Um, hello?? You can’t just throw that out there. Tease, tease, tease.

    • Jamo57

      The problem is the Seattle Thunderbirds already fled Seattle Center for Kent. With the Tips in Everett I can’t see a third minor league hockey team working in the area.

  • PokeyPuffy

    Hard to wrap my mind around this family of issues, as it doesn’t seem the NBA is coming to Seattle any time soon… or did i miss something?

    • art thiel

      The NBA is not coming anytime soon, which is why the talk centers on the NHL first. But the larger rink size makes the Key unworkable for the NHL game.

  • Daniel O. Woolett

    There has been a lack of vision regarding development of what is supposed to be the hub of civic activity in Seattle: The Center, pretty much since the World’s Fair. Remove the Fun Forest? Well, ok. Replacing it with? An asphalt park. The Arena has been storage for PNB props etc since the 2001 quake. Memorial Stadium was outdated when the original Sounders played there. But hey, we’ve got happy hour @ The Armory, More Chihuly and yet another condo/retail building on the property where the 76 Skyride ended, called……Expo. Get it? I grew up with the Sonics and games @ The Coliseum. Had season tickets in the 90s, but……not gonna happen.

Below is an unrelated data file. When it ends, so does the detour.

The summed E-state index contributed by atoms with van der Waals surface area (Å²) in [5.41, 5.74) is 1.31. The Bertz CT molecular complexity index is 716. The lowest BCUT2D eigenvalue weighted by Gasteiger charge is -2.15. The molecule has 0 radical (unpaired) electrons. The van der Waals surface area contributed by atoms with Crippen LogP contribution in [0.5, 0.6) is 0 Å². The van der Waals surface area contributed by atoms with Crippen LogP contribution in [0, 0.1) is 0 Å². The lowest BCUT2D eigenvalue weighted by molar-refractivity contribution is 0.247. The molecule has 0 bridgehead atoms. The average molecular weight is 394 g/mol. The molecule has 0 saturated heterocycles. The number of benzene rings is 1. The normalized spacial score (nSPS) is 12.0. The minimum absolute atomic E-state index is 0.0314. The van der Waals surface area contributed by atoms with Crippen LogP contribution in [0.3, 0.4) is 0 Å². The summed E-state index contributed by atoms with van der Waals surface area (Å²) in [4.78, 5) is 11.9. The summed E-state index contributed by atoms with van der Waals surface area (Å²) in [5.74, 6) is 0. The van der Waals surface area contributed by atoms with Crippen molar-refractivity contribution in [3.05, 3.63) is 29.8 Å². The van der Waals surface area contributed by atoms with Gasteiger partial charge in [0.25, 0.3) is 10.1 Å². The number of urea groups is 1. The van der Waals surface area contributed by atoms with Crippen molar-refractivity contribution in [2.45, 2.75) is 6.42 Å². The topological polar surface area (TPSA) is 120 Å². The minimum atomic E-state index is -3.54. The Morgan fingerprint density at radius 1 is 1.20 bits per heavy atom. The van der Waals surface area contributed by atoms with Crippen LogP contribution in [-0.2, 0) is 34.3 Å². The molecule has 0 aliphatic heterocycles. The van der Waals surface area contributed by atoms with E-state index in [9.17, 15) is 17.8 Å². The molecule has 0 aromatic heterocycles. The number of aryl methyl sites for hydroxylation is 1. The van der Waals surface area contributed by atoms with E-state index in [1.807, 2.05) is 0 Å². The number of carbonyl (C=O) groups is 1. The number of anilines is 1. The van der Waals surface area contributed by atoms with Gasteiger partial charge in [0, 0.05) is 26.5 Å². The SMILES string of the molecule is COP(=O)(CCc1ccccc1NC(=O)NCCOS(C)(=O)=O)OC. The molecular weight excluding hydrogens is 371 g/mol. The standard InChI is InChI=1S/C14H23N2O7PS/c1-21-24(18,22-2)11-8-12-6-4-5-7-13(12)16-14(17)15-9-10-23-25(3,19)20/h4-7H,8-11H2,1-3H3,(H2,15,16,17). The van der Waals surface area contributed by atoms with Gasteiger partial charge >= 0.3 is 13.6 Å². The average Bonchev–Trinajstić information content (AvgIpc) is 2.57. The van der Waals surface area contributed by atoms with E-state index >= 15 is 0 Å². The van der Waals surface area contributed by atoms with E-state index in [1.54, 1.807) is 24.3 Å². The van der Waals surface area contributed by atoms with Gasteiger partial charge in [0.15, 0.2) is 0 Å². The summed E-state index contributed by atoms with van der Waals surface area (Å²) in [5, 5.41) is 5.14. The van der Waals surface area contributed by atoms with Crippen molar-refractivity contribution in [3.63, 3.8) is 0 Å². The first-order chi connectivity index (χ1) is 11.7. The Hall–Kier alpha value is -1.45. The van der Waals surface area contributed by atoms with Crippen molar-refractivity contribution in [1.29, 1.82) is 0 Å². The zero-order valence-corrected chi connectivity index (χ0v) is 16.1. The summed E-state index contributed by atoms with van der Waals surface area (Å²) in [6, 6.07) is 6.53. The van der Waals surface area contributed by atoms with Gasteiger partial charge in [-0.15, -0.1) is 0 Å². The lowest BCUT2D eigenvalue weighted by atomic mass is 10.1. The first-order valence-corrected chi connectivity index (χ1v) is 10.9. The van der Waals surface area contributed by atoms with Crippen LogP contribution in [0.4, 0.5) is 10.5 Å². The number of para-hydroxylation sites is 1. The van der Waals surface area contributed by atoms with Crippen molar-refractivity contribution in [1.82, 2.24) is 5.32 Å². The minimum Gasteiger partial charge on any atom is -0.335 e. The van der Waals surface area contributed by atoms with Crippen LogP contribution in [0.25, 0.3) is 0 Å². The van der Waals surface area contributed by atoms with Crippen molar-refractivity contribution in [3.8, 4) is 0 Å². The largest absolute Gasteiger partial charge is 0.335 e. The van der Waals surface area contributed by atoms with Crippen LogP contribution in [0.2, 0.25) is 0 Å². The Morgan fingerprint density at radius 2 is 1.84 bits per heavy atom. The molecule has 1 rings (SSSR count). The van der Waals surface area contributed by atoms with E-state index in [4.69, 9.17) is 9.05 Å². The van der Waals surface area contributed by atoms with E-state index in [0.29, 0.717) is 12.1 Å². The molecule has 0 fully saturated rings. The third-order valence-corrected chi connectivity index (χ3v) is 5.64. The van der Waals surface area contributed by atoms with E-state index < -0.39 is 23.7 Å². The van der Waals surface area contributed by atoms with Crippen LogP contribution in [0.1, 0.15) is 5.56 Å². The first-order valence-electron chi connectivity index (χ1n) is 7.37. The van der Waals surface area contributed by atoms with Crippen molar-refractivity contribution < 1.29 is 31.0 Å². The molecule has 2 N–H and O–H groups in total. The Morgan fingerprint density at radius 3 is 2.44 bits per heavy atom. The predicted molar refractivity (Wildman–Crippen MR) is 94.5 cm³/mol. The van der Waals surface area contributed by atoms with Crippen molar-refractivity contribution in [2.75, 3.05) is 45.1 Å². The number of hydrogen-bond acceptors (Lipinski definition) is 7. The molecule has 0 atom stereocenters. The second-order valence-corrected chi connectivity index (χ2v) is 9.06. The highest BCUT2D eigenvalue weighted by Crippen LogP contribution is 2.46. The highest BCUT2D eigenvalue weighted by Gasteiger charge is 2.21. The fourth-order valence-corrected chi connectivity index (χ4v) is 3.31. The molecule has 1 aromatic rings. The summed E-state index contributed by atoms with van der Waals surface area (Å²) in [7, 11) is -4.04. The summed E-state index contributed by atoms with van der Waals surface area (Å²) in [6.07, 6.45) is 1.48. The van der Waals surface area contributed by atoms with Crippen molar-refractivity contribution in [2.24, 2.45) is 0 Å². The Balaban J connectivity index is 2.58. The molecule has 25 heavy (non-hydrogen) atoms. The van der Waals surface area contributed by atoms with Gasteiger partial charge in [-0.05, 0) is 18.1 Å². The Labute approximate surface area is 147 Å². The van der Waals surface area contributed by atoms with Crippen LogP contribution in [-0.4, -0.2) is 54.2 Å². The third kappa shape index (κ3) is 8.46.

• art thiel

      You’re talking about a grander vision for the Center, a discussion that has gone on for about 50 years in Seattle. But until private enterprise gets a stake in the outcome, action regarding something bigger, better and more cohesive will be more than any mayor or council can handle.

      • Daniel O. Woolett

        Makes one wonder what the outcome of the talked about and much feared potential agreement with Disney, back in the 80s would have been.

        • art thiel

          The fear of Disneyfication killed that idea, and I don’t remember the particulars. But I do know many Center users who value the green space the way New Yorkers, in a much grander way, value Central Park.

          • Daniel O. Woolett

            I’m all for that. Nothing like sitting in the grass by the Fountain. How about more green in the Fun Forest space? OK, I could go on about this all day. There was just something about walking out of the Coliseum or Key Arena after a game or event and looking up @ the Space Needle. Thanks for the column, and your replies.

      • ChefJoe

        In one of the earlyvcouncil discussions with Hansen, Bagshaw invited Chris to come and discuss using the KeyArena for $1 or whatever. It’s not like there wasn’t an opportunity there.